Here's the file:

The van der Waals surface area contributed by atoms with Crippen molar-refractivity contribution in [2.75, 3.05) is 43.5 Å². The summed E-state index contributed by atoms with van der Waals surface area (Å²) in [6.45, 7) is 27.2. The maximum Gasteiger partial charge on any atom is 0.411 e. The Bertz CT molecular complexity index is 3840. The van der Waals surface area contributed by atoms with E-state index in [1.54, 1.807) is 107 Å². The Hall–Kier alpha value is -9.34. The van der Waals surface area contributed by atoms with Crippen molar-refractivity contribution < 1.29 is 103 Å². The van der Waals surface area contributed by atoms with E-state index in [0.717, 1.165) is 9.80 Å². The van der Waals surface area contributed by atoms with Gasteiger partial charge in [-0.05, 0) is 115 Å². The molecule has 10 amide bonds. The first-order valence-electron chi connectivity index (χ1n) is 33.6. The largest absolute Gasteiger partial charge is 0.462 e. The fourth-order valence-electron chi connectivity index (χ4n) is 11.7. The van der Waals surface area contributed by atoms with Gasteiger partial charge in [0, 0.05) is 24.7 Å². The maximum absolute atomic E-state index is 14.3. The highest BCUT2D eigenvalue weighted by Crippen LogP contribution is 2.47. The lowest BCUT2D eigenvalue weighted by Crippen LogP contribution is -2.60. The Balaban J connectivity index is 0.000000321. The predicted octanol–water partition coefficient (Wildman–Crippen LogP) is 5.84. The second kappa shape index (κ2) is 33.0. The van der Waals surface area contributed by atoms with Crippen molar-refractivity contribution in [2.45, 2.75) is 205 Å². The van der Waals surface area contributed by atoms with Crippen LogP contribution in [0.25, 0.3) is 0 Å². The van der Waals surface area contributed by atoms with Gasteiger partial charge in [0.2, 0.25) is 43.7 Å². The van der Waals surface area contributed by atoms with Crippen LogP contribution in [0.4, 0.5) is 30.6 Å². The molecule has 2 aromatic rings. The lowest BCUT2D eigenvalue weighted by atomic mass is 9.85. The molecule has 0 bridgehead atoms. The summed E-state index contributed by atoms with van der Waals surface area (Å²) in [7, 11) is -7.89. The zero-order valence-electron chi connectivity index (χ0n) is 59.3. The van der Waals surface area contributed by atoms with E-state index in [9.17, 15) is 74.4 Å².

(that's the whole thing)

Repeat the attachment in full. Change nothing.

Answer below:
The van der Waals surface area contributed by atoms with Crippen molar-refractivity contribution in [2.75, 3.05) is 43.5 Å². The summed E-state index contributed by atoms with van der Waals surface area (Å²) in [6.45, 7) is 27.2. The maximum Gasteiger partial charge on any atom is 0.411 e. The Bertz CT molecular complexity index is 3840. The van der Waals surface area contributed by atoms with E-state index in [1.54, 1.807) is 107 Å². The Hall–Kier alpha value is -9.34. The van der Waals surface area contributed by atoms with Crippen molar-refractivity contribution < 1.29 is 103 Å². The van der Waals surface area contributed by atoms with E-state index in [0.717, 1.165) is 9.80 Å². The van der Waals surface area contributed by atoms with Gasteiger partial charge in [-0.05, 0) is 115 Å². The molecule has 10 amide bonds. The first-order valence-electron chi connectivity index (χ1n) is 33.6. The largest absolute Gasteiger partial charge is 0.462 e. The fourth-order valence-electron chi connectivity index (χ4n) is 11.7. The van der Waals surface area contributed by atoms with Gasteiger partial charge in [0, 0.05) is 24.7 Å². The maximum absolute atomic E-state index is 14.3. The highest BCUT2D eigenvalue weighted by Crippen LogP contribution is 2.47. The lowest BCUT2D eigenvalue weighted by Crippen LogP contribution is -2.60. The Balaban J connectivity index is 0.000000321. The predicted octanol–water partition coefficient (Wildman–Crippen LogP) is 5.84. The second kappa shape index (κ2) is 33.0. The van der Waals surface area contributed by atoms with Crippen molar-refractivity contribution in [2.45, 2.75) is 205 Å². The van der Waals surface area contributed by atoms with Crippen LogP contribution in [0.25, 0.3) is 0 Å². The van der Waals surface area contributed by atoms with Gasteiger partial charge in [0.2, 0.25) is 43.7 Å². The van der Waals surface area contributed by atoms with Crippen LogP contribution in [0.4, 0.5) is 30.6 Å². The molecule has 2 aromatic rings. The lowest BCUT2D eigenvalue weighted by atomic mass is 9.85. The molecule has 0 bridgehead atoms. The summed E-state index contributed by atoms with van der Waals surface area (Å²) in [7, 11) is -7.89. The zero-order valence-electron chi connectivity index (χ0n) is 59.3. The van der Waals surface area contributed by atoms with E-state index in [9.17, 15) is 74.4 Å².